A team of Duke scientists and clinicians are working together to bridge the knowledge gap between patient care and basic science research associated with COVID-19.
Emily Ko, MD, PhD, assistant professor of medicine and hospitalist at Duke Regional Hospital, recently developed and distributed a survey to clinicians working on the frontlines, asking them about what they’ve observed in terms of patient symptoms, complications, infection, and re-infection in hospitalized patients with COVID-19.
Ko presented the results of the survey to a consortium of Duke scientists—many of which are affiliated with Duke’s Center for Applied Genomics and Precision Medicine (CAGPM)—who are developing studies to improve diagnostics, determine genetic susceptibility, and understand the biological response to COVID-19. The consortium is led by Drs. Geoff Ginsburg, MD, PhD, director of the Center for Applied Genomics & Precision Medicine, Svati Shah, MD, MHS, associate dean of genomics and director of the Duke Precision Genomics Collaboratory, and Chris Woods, MD, professor of medicine and pathology and associate director of the Duke Center for Applied Genomics and Precision Medicine.
“This kind of data is crucial to inform COVID-19 research going forward, said Ginsburg. “Insights from Dr. Ko’s survey give us a much better handle on what is happening in our patients and can help us develop questions and conduct research so we can contribute to the national COVID-19 research agenda.”
Ko surveyed 49 clinicians working at hospitals across the nation, including four in the Triangle area. According to Ko, a lot of the information reported by clinicians—including blood clotting, heart and lung complications, loss of sense of smell and taste, and neurological effects—is not new, but survey responses shed more light on just how often these conditions are seen in hospitalized patients with COVID-19. According to those surveyed, neurologic effects from the virus were a top concern of frontline workers caring for these patients.
“Ninety-two percent of clinicians surveyed reported neurological effects in COVID-19 patients that I think surprised basic and translational scientists,” said Ko. “Anyone in the COVID-19 clinical research community recognizes neurologic effects are a big problem but unless you’re taking care of those patients it’s sometimes hard to recognize how frequently it occurs and how much it impacts patient care.”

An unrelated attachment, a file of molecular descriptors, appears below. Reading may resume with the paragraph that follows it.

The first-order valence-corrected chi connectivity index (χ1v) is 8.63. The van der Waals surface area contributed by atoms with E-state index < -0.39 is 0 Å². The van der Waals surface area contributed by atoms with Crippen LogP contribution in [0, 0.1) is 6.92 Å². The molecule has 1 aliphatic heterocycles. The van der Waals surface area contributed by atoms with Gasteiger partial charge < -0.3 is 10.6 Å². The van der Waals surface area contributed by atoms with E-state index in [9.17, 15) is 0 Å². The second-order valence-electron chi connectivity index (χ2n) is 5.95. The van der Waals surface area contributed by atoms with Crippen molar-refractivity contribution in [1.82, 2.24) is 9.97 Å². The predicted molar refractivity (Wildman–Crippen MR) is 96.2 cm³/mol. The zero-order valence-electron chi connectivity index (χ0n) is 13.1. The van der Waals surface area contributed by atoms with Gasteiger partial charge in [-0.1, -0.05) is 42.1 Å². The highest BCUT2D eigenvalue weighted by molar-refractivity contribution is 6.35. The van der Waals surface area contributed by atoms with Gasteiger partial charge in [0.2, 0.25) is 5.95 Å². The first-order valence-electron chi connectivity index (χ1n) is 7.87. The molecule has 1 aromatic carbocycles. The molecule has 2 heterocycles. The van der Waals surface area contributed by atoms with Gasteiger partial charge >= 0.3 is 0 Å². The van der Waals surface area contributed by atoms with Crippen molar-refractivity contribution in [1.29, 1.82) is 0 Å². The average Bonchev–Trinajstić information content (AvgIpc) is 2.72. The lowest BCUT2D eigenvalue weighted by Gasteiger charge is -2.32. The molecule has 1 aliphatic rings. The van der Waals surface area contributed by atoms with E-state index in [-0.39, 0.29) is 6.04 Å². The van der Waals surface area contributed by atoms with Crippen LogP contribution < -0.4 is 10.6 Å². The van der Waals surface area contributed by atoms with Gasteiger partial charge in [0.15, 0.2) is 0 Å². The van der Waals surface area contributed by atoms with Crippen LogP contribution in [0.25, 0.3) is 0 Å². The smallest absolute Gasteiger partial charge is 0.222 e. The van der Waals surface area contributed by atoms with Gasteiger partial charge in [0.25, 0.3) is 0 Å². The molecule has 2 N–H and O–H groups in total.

Neurological effects in COVID-19 patients can range from milder effects such as headache, dizziness, and changes in taste or smell, to more severe effects such as confusion, stroke and seizure. Studies conducted early in the pandemic demonstrated that 60 to 80 percent of all COVID patients have mild neurologic symptoms. More severe neurological effects occurred in hospitalized patients, with eight percent of COVID patients experiencing confusion, two percent experiencing stroke, and less than one percent experiencing seizure, said Ko. (Nepal et al. Crit Care. 2020; 24: 421; Liotta et al, Ann Clin Transl Neurol. 2020 Nov;7(11):2221-2230.)
“These studies demonstrate that many of these effects subside with treatment of the infection,” she said. Another take away from the survey, said Ko, is the need for the development of blood biomarker tests to determine whether a person presenting with COVID-19 symptoms is at risk for developing blood clotting, or other cardiac, pulmonary, or neurologic complications.
“If clinicians had biomarkers that could tell them whether someone is going to run into trouble, they could monitor that patient even more closely, avoid radiologic or more invasive testing, and prescribe potentially beneficial medications, such as blood thinners or heart medications,” she said.
Micah McClain, MD, PhD, associate professor of medicine, and his team in the CAGPM are studying biomarkers. Their research is aimed at understanding the differences in the biological response to COVID-19 compared to other viruses. They are using this information to develop biomarkers that utilize the body’s response to quickly discriminate COVID-19 from other respiratory infections, such as the flu or common cold viruses.
Moving forward, Duke researchers that are part of the inter-disciplinary consortium, are also working to better understand why some patients with COVID-19 become critically ill and develop complications. Genetic data from CAGPM clinical trials that enroll patients with COVID-19 are being shared with the COVID-19 Human Genetics Initiative, an international consortium working to identify genetic risk factors and inform potential treatments.